Taiwanese art historian: The madness of Aries

Taiwanese art historian Chiang Hsun reflects on the prominent Arians from history and those he had encountered. Perhaps there is a wildness in them passed on from generation to generation that brings together poetry, instincts, and even the power of madness.
Chen I-shu, Aries. (Photo provided by Chiang Hsun)
Chen I-shu, Aries. (Photo provided by Chiang Hsun)

I had a sudden realisation one day that I am surrounded by several Arians.

Leisha (雷沙) is an Arian.

When I got to know him, he had just changed his Chinese name back to his matriarchal Atayal indigenous name. So I call him Leisha.

Leisha is a hair stylist and occasional commercial model.

He owns a stylish salon in the city centre and often returns to his tribe in Jianshi Shan (尖石山), where he runs a bed and breakfast. He plants trees on the mountaintop in the springtime and has already sown thousands of Chinese fringetrees. He said that the place is called the “Tribe of Clouds and Mist”, but the elders previously called it the “Tribe of Butterflies”. The butterflies are gone, and the tribe has changed its name. 

Deciphering what we cannot understand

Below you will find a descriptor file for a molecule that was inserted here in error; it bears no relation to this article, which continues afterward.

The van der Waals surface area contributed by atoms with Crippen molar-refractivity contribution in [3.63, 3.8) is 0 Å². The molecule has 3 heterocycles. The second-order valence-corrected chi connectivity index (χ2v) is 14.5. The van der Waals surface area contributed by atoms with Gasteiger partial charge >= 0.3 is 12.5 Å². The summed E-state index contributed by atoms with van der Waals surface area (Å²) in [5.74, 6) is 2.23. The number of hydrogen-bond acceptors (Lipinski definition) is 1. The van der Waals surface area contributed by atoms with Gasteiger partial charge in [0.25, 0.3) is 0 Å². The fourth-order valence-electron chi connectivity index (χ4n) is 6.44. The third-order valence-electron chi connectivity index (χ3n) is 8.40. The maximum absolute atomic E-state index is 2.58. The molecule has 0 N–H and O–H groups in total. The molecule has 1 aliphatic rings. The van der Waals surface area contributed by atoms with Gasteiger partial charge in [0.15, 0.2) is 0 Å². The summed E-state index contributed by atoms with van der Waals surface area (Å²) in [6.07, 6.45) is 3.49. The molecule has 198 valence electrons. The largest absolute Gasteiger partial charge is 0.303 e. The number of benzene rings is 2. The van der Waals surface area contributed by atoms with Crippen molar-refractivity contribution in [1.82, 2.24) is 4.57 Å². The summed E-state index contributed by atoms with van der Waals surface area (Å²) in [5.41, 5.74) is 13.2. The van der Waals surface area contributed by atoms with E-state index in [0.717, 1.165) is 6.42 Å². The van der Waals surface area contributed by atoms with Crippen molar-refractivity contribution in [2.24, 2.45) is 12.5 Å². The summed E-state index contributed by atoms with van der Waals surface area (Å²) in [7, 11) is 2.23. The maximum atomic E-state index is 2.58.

Leisha has some very beautiful tattoos on his body. He said that his grandmother was a witch doctor of the tribe and had tattoos on her face. He used to be very frightened of them when he was young. 

Tattoos can sometimes be like a blood tie. We see them when we are young and may get a little scared or curious. But when we grow up, we miss them and hope to replicate them on our bodies.

Tattoos on the skin are sometimes like indelible memories from the depths of one’s soul, such as curiosity, fear and dreams. They could also be the remnants of talismanic scripts from past lives. 

... the divination lot we draw from a temple — we cannot understand it. Even if we can, we try everything possible to bypass it, thinking we can avoid what was written. But ultimately, we fall into the trap that destiny has prepared for us.